Democrats seeking seats in the New Jersey Legislature have raised twice as much money so far as Republicans, according to reports filed with the New Jersey Election Law Enforcement Commission.
According to ELEC, Democratic candidates had raised $15.5 million as of May 6, the first pre-election reporting date. Republicans had raised $7 million. That’s an increase over the same period two years ago for both parties, but the amount of cash on hand is lower. Democrats had $7.7 million while Republicans had $3.6 million. GOP candidates had spent $3.4 million, while Democrats had spent $7.9 million in the prior 16 months.
All Senate and Assembly seats are up for grabs this year. The June 5 primary will determine which candidates represent their parties on the November ballot and, in all but a few cases, who will win the seat, because one party or the other dominates the vote in most of the state’s 40 districts.
At this point, incumbents hold a huge cash-on-hand advantage. However, while incumbents always enjoy a major edge, challenger totals should be higher by the general election, said Jeffrey Brindle, executive director of ELEC. If historic trends hold true, both parties are likely to keep most of their cash reserves for the general elections because there are few serious primary contests, Brindle said.
Still, there are primary challenges for 20 ballot slots – – nine on the Democratic side and 11 for the GOP. The most contentious primaries involve Democrats in North Jersey. Three slates plus a lone Democrat are vying for the Senate and Assembly seats in the 34th District in Essex and Passaic counties. There also are primaries for seats in several Hudson County districts.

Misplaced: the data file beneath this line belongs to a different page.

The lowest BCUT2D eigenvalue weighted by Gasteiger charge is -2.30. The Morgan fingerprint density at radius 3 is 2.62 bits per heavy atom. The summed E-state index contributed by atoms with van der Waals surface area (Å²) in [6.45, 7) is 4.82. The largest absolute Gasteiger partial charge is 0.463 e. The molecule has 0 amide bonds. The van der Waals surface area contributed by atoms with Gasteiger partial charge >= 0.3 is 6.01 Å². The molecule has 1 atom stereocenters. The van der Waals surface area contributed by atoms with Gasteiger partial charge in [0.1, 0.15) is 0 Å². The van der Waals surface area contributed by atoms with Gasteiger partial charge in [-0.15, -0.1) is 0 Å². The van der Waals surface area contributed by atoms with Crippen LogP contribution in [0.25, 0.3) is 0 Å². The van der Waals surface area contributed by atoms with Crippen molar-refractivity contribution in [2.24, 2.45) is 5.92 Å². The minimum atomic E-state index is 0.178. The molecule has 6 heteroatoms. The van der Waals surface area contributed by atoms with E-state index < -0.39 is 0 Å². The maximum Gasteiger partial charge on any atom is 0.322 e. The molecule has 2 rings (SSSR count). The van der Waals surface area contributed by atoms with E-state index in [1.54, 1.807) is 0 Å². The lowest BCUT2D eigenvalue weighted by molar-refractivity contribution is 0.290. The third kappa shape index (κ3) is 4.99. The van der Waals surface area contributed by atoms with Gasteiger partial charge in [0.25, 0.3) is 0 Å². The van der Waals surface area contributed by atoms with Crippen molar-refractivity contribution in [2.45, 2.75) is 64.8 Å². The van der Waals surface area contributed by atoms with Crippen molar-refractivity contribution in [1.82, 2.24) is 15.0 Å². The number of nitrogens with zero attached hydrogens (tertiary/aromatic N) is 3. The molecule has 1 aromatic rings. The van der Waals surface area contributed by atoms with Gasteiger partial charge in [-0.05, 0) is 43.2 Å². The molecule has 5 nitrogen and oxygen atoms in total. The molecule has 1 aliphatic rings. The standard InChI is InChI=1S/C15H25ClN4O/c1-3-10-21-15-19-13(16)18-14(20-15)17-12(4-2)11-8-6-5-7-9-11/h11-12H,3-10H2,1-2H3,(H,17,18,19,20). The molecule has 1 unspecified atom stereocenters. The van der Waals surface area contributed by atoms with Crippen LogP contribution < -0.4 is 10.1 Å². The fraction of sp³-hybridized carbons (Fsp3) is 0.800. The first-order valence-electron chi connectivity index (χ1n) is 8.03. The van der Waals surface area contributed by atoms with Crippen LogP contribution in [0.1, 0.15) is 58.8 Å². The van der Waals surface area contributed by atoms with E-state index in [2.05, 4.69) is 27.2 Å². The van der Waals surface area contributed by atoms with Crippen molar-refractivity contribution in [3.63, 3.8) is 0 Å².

The districts with the most contentious primaries did not necessarily raise the most money. Candidates in both the 21st, home of Senate Republican Leader Tom Kean Jr., and the 36th, where Democrat Paul Sarlo, chair of the Senate Budget Committee, tops the ticket, have raised more than $1.7 million. Neither Kean nor Sarlo is expected to have any trouble getting re-elected. On the other hand, candidates in each of three safe Republican districts have raised less than $100,000.
Former Gov. Richard Codey, who at one time was considered a gubernatorial challenger this year, has raised the most of any single candidate, netting just over $1 million in his effort to keep his Senate seat in the 27th District. On the Republican side, Sen. Kevin O’Toole of the 40th District in Bergen County has taken in the most money, $908,000.
The governor’s race tops the ballot this year and, as of May 6, Gov. Chris Christie had a significant advantage over presumptive Democratic nominee state Sen. Barbara Buono of the 18th District. Christie had raised $6.2 million and had $3.5 million on hand, while Buono had taken in $1.9 million and had $1.1 million on hand.
This is only a portion of the money available during this year’s elections. Brindle said he expects spending by third-party groups will rise this year.
Reports filed by gubernatorial and legislative candidates are available online on the ELEC website.